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Can't Compete, Won't Compete: Failing at Being Mainstream is What Nintendo Do Best

Nintendo President, Satoru Iwata, explains why keeping up with the Joneses has never been the company's style.

Earlier this week, an exclusive industry symposium, B Dash Camp, took place in Osaka, Japan. Its aim was for affiliates and invitees of B Dash Ventures to come and have an opporutnity to learn about breaking into Japanese and global markets, whilst also having a place to springboard business ideas with a whole host of industry professionals at their disposal.

One of the much anticipated talks was by current Nintendo President, Satoru Iwata. With the recent passing of Nintendo founder, Hiroshi Yamauchi, and with Sony and Microsoft's next generation consoles being the talk of Holiday market domination, all eyes are on Nintendo to see what their next move is.

Embracing a Legacy of Bold Creativity

Iwata doesn't seem to concerned that upcoming competitor's hardware completely outstrips that of its current console, the Wii U. Instead, Iwata insists that becoming an outlier that depends on creativity rather than brawn is the key to Nintendo's success. After all, Nintendo first started out as a card game company before it moved into video games.

"Opening the first door is when things are most interesting" - Satoru Iwata, President of Nintendo

Their recent successes have relied on doing something that no one else is doing, even if initially they're met with ridicule.

"Will America accept cute monsters? 'No', they said. Some people even recommended we make Pikachu more muscular. If we followed their advice, Pokemon would never have been the success that it was. Brain Training software became a hit in Japan, and I proposed that we sell it globally. Even as I said that as President, no one listened."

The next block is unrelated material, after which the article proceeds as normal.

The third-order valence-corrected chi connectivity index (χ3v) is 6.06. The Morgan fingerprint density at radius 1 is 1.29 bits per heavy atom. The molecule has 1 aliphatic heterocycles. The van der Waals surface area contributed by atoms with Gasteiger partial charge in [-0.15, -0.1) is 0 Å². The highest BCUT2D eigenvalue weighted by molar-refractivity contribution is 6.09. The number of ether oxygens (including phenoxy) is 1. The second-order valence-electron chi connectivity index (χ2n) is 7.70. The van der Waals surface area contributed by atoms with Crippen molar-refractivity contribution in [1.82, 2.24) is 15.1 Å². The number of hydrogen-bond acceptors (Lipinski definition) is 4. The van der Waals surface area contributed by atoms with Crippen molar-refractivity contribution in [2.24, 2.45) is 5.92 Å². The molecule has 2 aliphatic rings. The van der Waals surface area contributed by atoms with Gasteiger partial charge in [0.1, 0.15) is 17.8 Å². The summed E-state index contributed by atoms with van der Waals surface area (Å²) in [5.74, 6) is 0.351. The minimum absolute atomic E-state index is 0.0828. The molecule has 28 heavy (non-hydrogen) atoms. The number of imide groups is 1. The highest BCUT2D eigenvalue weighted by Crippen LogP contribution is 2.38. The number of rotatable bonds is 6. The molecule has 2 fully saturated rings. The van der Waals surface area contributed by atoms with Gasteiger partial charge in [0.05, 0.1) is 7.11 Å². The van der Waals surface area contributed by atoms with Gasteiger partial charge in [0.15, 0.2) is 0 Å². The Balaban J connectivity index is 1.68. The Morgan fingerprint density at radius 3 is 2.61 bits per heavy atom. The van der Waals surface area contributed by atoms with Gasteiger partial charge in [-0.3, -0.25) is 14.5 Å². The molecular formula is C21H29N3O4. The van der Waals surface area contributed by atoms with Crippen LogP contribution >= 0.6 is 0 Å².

"It’s often called the ‘Blue Ocean Strategy’: looking for something that no one else is working on. When we created the DS, people said it was strange to have a dual display. People said elderly people don’t play games, but they did. Opening the first door is when things are most interesting."

Staying Put, But Moving On?

Overall, Iwata's pride in how well Nintendo have been able to make a success from thinking outside the box has led to its current sense of resilience. When directly questioned about why Nintendo are refusing to move into the mobile market, creating games only for its own systems, Iwata made clear that there were no intentions to do so.

"If you do the same thing as others, it will wear you out. Nintendo is not good at competing, so we always have to challenge [the status quo] by making something new, rather than competing in an existing market." - Satoru Iwata, President of Nintendo 
But Iwata was able to punctuate his stubbornness with eloquence.

"If you do the same thing as others, it will wear you out. Nintendo is not good at competing, so we always have to challenge [the status quo] by making something new, rather than competing in an existing market." 

It seems so topsy-turvy that the company that trailblazed bringing video games into ordinary homes, the key-stone of what is now a thriving multi-billion dollar entertainment industry, has resorted to being the underdog. But if you think about it hard enough, even when being instrumental in creating what is now the modern gaming market, they have always been innovators that have flown in the face of normality.

But many have been unsure about Nintendo's future, especially given a rather muted presence at Eurogamer Expo 2013, with it really only pushing the HD remastering of The Legend of Zelda: The Wind Waker, and its usual rehashes of staple brands, such as Donkey Kong Country.

But Iwata's talk is one of surprising and tenacious inspiration, and hopefully means that there'll soon be something off the wall enough to bring a sense of excitement back to this aging giant of gaming.

B Dash Camp took place in Osaka, Japan October 5th - 6th 2013. Huge thanks to Rick Martin at The Bridge, who initially covered and translated the session and provided the quotes and images we use.

Published Oct. 10th 2013

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